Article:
Stu Johnson (KPR)

Kentucky Public Radio Correspondent

Stu Johnson is a reporter/producer at WEKU in Lexington, Kentucky.

stu.johnson@eku.edu

In ten weeks, political observers will focus their gaze on Danville.  Centre College hosts a second vice presidential debate. Its first was 12 years ago.   Last  night on Kentucky Educational Television, Lucas Weton ,who’s president of the Centre College Republicans, says they learned a lot from that first debate.

One week from today, courthouses across the commonwealth will be closed.   The closures are part of a cost saving measure.

It seems Kentucky’s interested in hosting a professional women’s golf tournament and the LPGA is interested in coming to Kentucky.

Kentucky’s Secretary of State has issued a good news-bad news report on business filings.

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Kentucky isn'’t considered a battleground state in this year’'s presidential election, but that'’s not stopping a few Republicans from trying to make a difference this fall.

The state property tax bill delivered to homeowners this fall will look familiar.  This year’s tax rate of just over 12-cents per 100 dollar assessed property value has remained unchanged since 2008.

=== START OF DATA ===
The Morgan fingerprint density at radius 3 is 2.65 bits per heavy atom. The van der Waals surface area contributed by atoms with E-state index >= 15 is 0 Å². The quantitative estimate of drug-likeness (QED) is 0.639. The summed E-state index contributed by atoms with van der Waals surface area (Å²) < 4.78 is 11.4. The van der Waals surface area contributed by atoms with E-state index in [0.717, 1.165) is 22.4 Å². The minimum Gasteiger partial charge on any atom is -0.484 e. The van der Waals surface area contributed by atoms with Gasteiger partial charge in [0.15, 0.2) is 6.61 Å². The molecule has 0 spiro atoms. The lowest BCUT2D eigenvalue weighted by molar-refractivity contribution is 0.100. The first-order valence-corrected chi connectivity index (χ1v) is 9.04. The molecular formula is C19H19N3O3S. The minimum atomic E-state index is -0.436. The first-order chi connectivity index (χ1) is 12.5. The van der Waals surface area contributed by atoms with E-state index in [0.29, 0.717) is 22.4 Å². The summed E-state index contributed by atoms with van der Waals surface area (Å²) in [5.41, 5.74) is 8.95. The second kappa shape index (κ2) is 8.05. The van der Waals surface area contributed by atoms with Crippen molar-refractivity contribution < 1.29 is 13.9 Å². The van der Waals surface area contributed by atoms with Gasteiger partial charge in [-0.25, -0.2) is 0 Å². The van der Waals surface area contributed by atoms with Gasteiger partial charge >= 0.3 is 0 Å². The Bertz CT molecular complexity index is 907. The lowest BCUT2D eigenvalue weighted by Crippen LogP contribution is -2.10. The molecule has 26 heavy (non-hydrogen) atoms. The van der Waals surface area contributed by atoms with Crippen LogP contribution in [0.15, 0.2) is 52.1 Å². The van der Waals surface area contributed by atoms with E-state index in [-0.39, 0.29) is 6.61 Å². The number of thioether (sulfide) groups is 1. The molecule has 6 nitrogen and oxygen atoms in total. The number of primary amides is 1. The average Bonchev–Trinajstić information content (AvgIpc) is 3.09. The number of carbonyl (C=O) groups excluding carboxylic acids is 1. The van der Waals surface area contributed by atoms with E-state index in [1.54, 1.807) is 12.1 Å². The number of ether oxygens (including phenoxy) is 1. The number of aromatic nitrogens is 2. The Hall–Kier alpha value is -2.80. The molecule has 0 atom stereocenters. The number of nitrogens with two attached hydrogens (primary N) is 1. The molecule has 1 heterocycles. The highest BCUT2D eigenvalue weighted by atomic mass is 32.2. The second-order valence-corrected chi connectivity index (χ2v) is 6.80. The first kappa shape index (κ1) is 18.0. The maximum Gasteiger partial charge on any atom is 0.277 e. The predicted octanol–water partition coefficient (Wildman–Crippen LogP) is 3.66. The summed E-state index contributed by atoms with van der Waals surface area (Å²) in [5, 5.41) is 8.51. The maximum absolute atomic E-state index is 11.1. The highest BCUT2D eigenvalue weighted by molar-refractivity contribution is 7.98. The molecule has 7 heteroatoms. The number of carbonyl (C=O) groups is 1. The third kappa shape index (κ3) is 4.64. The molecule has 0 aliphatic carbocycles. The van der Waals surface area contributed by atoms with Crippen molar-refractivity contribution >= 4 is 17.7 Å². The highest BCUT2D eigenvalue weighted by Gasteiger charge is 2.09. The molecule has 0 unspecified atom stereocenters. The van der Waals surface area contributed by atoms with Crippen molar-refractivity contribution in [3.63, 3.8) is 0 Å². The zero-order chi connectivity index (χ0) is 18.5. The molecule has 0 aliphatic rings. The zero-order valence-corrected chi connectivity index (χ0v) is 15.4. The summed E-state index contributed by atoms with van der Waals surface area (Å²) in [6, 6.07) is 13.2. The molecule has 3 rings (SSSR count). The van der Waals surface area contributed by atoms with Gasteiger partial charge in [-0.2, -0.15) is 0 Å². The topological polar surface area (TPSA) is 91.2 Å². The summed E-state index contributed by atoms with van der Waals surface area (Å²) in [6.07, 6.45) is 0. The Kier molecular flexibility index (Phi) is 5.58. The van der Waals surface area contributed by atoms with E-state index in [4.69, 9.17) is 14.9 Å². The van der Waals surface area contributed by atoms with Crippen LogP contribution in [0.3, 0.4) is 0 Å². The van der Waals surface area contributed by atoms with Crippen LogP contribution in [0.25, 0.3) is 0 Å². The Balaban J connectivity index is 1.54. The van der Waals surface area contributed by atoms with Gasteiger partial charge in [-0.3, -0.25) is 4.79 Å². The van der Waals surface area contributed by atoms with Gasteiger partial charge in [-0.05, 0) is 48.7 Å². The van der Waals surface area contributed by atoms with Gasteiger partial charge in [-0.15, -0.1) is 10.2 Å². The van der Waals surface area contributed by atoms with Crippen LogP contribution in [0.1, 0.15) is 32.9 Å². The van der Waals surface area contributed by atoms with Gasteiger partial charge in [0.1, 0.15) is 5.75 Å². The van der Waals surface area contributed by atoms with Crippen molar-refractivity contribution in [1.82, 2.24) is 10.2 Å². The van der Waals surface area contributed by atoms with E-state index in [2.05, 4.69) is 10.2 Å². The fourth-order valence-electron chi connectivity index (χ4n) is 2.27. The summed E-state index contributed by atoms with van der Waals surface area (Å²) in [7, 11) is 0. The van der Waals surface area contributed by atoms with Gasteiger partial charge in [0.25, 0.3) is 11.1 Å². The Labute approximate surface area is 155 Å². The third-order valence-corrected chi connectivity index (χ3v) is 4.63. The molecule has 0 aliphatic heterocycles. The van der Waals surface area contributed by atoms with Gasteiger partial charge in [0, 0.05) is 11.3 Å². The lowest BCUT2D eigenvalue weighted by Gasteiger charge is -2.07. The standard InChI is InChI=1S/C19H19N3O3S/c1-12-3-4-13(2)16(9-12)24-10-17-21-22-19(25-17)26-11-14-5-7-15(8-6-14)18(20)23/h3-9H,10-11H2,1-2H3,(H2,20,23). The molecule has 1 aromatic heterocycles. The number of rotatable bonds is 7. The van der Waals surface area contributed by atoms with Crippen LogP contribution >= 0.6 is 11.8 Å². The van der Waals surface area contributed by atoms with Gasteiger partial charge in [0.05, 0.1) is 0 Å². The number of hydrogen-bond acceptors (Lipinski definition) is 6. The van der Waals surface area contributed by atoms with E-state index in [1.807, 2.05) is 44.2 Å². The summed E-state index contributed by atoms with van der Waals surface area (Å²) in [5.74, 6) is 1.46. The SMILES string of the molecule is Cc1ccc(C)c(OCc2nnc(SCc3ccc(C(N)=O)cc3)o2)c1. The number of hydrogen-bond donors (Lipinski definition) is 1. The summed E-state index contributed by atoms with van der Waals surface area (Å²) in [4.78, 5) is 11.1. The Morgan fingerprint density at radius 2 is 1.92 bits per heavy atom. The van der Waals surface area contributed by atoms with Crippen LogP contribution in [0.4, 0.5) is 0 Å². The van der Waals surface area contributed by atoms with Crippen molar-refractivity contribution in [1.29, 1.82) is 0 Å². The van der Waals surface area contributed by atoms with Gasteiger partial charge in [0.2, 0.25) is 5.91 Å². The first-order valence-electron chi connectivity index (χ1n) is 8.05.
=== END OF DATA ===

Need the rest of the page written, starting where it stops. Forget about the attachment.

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The combination of high heat and inconsistent rainfall is hurting many crops in Kentucky including one of the more recent additions to the state’s agriculture industry. 

ket.org

The recent U.S. Supreme Court ruling on immigration has officials in many states mulling over its impact. The matter was the topic of discussion this week on KET’s Kentucky Tonight. 

Marcus Obal, Wikimedia Commons CC BY-SA 3.0

As Kentuckians prepare for the Fourth of July, temperatures are expected to close in on the 100 degree mark.  A hot dry fourth would create some additional concern for fire safety.

Fire officials every summer often suggest families attend professional fireworks shows.  There are always safety issues related to back yard fireworks displays.  But, this year, extremely dry conditions raise a real fire threat to brush and structures.  In fact, State Fire Marshall Bill Swope says even some professionals are weighing their options.

ket.org

The U.S. Supreme Court is expected to rule on federal issues of health care and immigration before it completes its term this summer.  A health care ruling is expected soon.  

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